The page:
Ralph Ellison Biography
Ralph Ellison’s novel Invisible Man (1952) embodies the dilemma of being black in America with the line, “I am invisible, understand, because people refuse to see me.” Along with racial prejudice, Ellison experienced emotional and financial hardships in his young life, including the death of his father. Despite these difficulties, Ellison had an unstoppable passion for the arts. He began his career as a trumpet player at the Tuskegee Institute, but finding it too conservative for his unconventional jazz leanings, Ellison moved to New York to pursue a career as a visual artist. A happenstance meeting with the poet Langston Hughes and the novelist Richard Wright changed his artistic direction once again. In 1936, he joined the Federal Writers’ Project and found his true calling. Ellison died in 1994, leaving a legacy of innovative writing that still stirs passions.
Facts and Trivia
- Though critically acclaimed, Invisible Man was controversial in the black community because Ellison wanted integration with white society rather than a completely separate black identity.
- Ellison’s biological father named him after the nineteenth-century philosopher Ralph Waldo Emerson, hoping the boy would grow up to be a poet.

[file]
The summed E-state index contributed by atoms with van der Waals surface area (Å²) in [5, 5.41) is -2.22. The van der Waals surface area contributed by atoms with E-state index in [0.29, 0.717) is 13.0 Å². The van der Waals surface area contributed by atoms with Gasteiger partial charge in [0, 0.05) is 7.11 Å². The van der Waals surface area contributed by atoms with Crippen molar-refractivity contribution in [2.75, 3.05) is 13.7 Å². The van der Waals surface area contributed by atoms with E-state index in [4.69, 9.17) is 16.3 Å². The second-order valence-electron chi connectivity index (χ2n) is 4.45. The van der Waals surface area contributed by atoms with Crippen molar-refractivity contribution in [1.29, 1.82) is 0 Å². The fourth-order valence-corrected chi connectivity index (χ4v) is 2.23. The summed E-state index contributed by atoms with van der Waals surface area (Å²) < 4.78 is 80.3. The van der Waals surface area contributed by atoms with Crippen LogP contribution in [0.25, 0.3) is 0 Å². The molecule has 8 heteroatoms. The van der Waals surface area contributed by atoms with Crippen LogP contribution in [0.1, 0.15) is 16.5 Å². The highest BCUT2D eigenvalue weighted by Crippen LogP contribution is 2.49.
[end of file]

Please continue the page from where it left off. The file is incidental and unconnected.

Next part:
- He served in World War II as a cook and wrote the first lines of Invisible Man after the end of the war.
- Ellison claimed his main influences were Russian writer Fyodor Dostoyevsky and American author Richard Wright.
- He won the National Medal of Arts in 1985 for his body of work.
Last Updated on May 6, 2015, by eNotes Editorial. Word Count: 740
Ralph Waldo Ellison was born in Oklahoma City, Oklahoma, on March 1, 1914. His father, Lewis, named him after Ralph Waldo Emerson, the famous American poet. Lewis was an adventurous and accomplished man who served overseas in the military and started his own ice and coal business in Oklahoma City. Ellison’s mother, Ida, was affectionately known as “Brownie.” She was a political activist who campaigned for the Socialist party and against the segregationist policies of Oklahoma’s governor, “Alfalfa Bill” Murray. After her husband’s death, Ida supported Ralph and his younger brother, Herbert, by working at a variety of domestic jobs.